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How to Retrieve a GridView Based on a CheckBoxList of Items with Asp.Net using ObjectDataSource with a little LINQ Thrown In

Updated: at 02:12 PM

So, the problem is you have a list that you want to retrieve from that contains multiple values.  Say for example, you have a list of 5 cities and you want to retrieve a list of people in some combination of those cities.  If you use the class SelectValue method with GridView you run out of steam because it's only one value.  What you'd really like to do is pass the CheckBoxList into the GridView as a selection parameter, but unfortunately, when you do that, you just get the one selected value from the CheckBoxList, not all the values.

I'm sure you can make a custom ControlParameter in ObjectDataSource to solve this, but I really don't have time for that.  I just wanted something quick (which I now have and thought I'd share).

Basically, what I did was create an invisible label on my GridView that will get the string of values I want to retrieve, then, my ObjectDataSource gets one value (the string) and parses it into small values.  My plan is to do a quick run through of the code here, but then also post the project so you can see for yourself how it works.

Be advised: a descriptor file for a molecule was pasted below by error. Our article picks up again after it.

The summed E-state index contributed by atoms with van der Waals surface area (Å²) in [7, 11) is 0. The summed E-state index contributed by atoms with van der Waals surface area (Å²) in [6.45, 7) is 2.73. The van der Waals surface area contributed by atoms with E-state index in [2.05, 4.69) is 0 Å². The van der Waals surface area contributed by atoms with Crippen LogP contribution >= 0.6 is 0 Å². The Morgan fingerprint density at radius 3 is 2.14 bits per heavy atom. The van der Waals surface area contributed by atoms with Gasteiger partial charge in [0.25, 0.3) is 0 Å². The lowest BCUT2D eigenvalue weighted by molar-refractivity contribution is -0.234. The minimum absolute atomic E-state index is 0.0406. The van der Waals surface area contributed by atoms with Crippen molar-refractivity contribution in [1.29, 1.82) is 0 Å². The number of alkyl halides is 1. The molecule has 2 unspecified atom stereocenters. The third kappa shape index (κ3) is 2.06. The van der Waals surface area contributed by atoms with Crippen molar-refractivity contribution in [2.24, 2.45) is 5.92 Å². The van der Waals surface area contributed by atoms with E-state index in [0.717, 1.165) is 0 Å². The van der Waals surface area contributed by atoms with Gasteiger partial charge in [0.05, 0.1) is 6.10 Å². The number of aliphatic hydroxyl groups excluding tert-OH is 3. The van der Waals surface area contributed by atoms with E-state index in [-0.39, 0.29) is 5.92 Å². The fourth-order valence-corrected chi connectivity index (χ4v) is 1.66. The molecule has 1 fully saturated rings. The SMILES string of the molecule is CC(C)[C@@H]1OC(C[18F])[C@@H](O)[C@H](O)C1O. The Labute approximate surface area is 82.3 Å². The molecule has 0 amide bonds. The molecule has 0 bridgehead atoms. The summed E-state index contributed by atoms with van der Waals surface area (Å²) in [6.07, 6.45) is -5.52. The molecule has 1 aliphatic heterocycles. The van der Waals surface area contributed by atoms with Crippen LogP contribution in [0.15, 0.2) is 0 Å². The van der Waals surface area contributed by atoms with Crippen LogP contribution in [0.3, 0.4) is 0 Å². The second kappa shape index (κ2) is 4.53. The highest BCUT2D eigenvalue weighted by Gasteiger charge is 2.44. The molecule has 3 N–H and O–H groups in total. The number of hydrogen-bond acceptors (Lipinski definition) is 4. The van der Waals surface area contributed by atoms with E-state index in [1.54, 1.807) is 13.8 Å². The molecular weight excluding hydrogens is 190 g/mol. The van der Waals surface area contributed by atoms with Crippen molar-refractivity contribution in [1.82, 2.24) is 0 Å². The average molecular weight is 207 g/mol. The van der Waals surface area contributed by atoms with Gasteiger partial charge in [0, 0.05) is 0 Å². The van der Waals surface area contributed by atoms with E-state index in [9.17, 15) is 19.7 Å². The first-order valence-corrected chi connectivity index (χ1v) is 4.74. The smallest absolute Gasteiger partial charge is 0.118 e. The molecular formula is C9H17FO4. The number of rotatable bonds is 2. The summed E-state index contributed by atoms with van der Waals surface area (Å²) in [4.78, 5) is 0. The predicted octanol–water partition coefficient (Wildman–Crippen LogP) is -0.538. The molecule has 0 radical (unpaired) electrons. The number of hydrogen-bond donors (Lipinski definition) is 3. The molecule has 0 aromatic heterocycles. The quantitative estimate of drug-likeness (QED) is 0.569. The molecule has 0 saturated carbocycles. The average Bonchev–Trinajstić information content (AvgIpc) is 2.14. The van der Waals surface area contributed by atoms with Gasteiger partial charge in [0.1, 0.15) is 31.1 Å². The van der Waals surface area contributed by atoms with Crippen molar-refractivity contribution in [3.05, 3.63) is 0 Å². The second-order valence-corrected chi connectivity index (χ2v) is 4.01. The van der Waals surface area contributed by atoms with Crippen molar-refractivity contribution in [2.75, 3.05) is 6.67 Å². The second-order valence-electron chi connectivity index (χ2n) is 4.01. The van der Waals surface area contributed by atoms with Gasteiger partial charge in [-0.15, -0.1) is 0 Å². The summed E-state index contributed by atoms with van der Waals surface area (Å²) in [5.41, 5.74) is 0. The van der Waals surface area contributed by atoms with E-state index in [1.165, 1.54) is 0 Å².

Here we go.

First, let's make a simple BusinessObject class that returns to us some data.  The basic object that will be returned is the Person defined as follows:

 public class Person
        public Person()
        public Person(string _name, int _id)
            this._name = _name;
            this._id = _id;
        private string _name;
        private int _id;
        public string name
            get { return _name; }
            set { _name = value; }
        public int id
            get { return _id; }
            set { _id = value; }

Next, we need two methods, the first is the method that does the heavy lifting (that is, takes a list of integers and returns the final list of people who have those cities in them, then, we need the method that polymorphically calls (did I spell that wrong, live writer thinks so... sorry) that method whose input is a single string.  That method parses the string (which was assembled in page_load of the calling page) and calls the first one.

So, here is the method ObjectDataSource actually calls to get it's view of the data (remember, ObjectDataSource only returns one view).

 public List<Person> GetPeopleByCityList(List<int> cityList)
            List<Person> personList = new List<Person>
                                              new Person("Peter_SanJose", 1),
                                              new Person("Tom_Hartsdale", 2),
                                              new Person("Eric_Chicago", 3),
                                              new Person("Ron_SanJose", 1),
                                              new Person("John_Chicago", 3),
                                              new Person("Charly_Scarsdale", 4)
            var personResult = from p in personList
                               where cityList.Contains(